British protesters shut down flights
Opposing a new runway at Stansted, the nation's third-largest airport, they occupied a tarmac.
LONDON - Environmental protesters cut through the perimeter fence at Britain's third-largest airport yesterday and occupied the tarmac, forcing the cancellation of more than 50 flights and raising concerns about airport security.
Two waves of protesters arrived at Stansted Airport before dawn. The first used an old fire truck to provide cover as they sliced through the perimeter fence with bolt cutters. A second group ran through the gap. The protesters then chained themselves together and erected a barrier around themselves.
It took nearly five hours to clear the tarmac. Police arrested 57 people.
"If they can do it, I'm sure there would be nothing to stop terrorists," said Terry Purton, whose flight to Bratislava, Slovakia, was delayed.
The action - meant to protest a possible second runway at Stansted and escalating carbon emissions - caused 56 cancellations and extensive delays. The British government is also considering adding another runway to Heathrow Airport, already Europe's busiest.
Stansted authorities said the runway at the airport about 30 miles north of London was never penetrated by the protesters. Security monitors the airport perimeter with cameras and patrols.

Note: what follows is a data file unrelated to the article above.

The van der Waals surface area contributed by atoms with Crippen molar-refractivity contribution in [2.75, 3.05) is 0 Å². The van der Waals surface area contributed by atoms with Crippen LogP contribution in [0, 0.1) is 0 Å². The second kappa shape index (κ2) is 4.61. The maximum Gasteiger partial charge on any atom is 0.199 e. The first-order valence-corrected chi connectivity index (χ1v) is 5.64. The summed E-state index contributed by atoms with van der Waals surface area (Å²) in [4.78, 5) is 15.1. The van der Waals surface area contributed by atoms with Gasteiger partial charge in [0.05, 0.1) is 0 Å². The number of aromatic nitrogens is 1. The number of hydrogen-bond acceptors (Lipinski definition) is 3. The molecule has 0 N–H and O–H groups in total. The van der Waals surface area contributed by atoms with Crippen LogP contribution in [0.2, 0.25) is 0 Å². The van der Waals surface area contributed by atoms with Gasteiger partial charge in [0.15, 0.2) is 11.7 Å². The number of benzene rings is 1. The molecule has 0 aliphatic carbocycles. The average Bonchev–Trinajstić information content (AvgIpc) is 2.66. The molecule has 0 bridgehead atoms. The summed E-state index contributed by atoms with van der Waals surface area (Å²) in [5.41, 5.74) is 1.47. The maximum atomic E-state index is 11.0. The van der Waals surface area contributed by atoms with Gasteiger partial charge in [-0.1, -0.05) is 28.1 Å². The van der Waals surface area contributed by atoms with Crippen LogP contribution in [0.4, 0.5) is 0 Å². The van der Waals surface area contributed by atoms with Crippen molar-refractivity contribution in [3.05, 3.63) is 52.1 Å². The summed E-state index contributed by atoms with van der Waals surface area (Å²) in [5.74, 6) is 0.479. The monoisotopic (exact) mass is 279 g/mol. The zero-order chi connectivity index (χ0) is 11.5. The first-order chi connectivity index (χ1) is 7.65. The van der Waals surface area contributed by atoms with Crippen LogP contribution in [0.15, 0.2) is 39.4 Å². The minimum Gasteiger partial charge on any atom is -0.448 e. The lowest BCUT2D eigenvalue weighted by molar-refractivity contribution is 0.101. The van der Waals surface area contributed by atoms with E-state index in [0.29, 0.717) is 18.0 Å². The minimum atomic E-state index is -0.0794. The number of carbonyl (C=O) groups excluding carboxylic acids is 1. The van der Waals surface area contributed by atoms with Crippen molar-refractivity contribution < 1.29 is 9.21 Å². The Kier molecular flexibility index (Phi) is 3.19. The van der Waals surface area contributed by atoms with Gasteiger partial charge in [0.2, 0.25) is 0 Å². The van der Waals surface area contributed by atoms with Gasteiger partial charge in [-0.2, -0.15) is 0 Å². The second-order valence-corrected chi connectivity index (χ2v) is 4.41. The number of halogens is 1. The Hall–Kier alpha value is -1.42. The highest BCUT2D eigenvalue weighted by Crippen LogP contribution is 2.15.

"We are dealing with a security breach, which has caused the runway to be closed and flights canceled, but at no time were any passengers or planes in danger," said Nick Barton, commercial director of BAA at Stansted, the company that runs the airport. "We knew they were breaking in as soon as they started cutting the fence."
Protesters have staged demonstrations recently at airports in London, Athens and Thailand - targets that offer global publicity to highlight an array of grievances.
"Airports are visible and vulnerable global trading centers," said Philip Butterworth-Hayes, founding editor of Jane's Airport Review. "They're more than that: They're symbols of nationality as well."